You said there is "significant difference". Im just trying to find what is this difference.
How does the sense of the words change over time?I am talking about a semantic shift, when the sense of the words gradually changes over time.
There might be many reasons, why Pa-Auk Sayadaw doesn't talk about touch nimittas (especially since they occupy only a secondary position in Vism) 1. Touch is very easy to confuse. We always feel some sensations, and nimitta is something which everyone wants, so people would misinterpret their experience. It would be more difficult to understand, on what stage is the practitioner now. Light is more difficult to fake (although some people do see light on early stages, but they cannot focus on it), 2. For one who has genuine touch nimitta, the light might appear very soon, then one works with the light, 3. They might be rear, 4. Light as nimitta might be easier to focus on, etc, etc.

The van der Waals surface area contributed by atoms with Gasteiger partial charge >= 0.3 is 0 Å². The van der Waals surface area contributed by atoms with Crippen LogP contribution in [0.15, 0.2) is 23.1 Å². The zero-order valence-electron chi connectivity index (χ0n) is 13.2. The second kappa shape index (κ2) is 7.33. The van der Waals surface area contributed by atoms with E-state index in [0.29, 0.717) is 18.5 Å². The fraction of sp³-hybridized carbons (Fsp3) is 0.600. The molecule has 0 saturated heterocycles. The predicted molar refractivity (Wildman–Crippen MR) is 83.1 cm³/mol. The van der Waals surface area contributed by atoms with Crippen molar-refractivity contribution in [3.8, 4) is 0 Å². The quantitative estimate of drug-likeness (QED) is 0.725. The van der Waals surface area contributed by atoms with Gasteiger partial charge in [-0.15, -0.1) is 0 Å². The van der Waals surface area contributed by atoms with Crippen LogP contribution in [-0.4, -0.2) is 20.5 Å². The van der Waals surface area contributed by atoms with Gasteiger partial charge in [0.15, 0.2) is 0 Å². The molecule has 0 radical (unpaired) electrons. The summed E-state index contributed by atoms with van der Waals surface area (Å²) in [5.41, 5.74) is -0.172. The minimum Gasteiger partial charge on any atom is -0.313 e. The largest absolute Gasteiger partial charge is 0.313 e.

So... What is this quotation for? Does Pa-Auk Sayadaw teaches something else?All (saññā) has the characteristic of recognition (sañjānana); its property is the making of a representation (nimitta) that is a condition of noting again, 'this is the very same thing' - as carpenters and so on do with wood, etc.; its manifestation is the producing of conviction by virtue of a perceptual image that has been accordingly learnt - like the blind perceiving the elephant (Ud 68-9); its basis is whatever object that has come near - like the saññā 'people' that arises for young animals in respect of scarecrows.
And? Is it different from Sayadaw's approach?In Visuddhimagga nimittas are unique for each object-support, and represent its qualities.